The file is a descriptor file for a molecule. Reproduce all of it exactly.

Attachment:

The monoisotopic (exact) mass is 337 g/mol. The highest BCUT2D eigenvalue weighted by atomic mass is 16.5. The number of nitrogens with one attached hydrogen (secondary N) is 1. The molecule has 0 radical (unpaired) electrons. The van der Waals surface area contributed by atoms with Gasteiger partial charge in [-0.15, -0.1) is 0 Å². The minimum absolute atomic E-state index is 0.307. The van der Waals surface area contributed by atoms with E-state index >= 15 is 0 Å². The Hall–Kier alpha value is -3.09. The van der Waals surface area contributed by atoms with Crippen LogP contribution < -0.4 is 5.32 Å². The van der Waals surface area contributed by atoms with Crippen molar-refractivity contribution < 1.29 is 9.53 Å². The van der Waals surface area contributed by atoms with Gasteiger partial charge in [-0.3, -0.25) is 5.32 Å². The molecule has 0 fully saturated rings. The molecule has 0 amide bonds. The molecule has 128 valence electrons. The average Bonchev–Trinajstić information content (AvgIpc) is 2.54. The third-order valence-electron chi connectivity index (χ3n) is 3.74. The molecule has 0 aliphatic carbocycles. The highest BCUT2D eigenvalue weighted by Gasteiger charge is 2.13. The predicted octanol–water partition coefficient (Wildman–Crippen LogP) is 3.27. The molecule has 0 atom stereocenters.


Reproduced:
The monoisotopic (exact) mass is 337 g/mol. The highest BCUT2D eigenvalue weighted by atomic mass is 16.5. The number of nitrogens with one attached hydrogen (secondary N) is 1. The molecule has 0 radical (unpaired) electrons. The van der Waals surface area contributed by atoms with Gasteiger partial charge in [-0.15, -0.1) is 0 Å². The minimum absolute atomic E-state index is 0.307. The van der Waals surface area contributed by atoms with E-state index >= 15 is 0 Å². The Hall–Kier alpha value is -3.09. The van der Waals surface area contributed by atoms with Crippen LogP contribution < -0.4 is 5.32 Å². The van der Waals surface area contributed by atoms with Crippen molar-refractivity contribution < 1.29 is 9.53 Å². The van der Waals surface area contributed by atoms with Gasteiger partial charge in [-0.3, -0.25) is 5.32 Å². The molecule has 0 fully saturated rings. The molecule has 0 amide bonds. The molecule has 128 valence electrons. The average Bonchev–Trinajstić information content (AvgIpc) is 2.54. The third-order valence-electron chi connectivity index (χ3n) is 3.74. The molecule has 0 aliphatic carbocycles. The highest BCUT2D eigenvalue weighted by Gasteiger charge is 2.13. The predicted octanol–water partition coefficient (Wildman–Crippen LogP) is 3.27. The molecule has 0 atom stereocenters.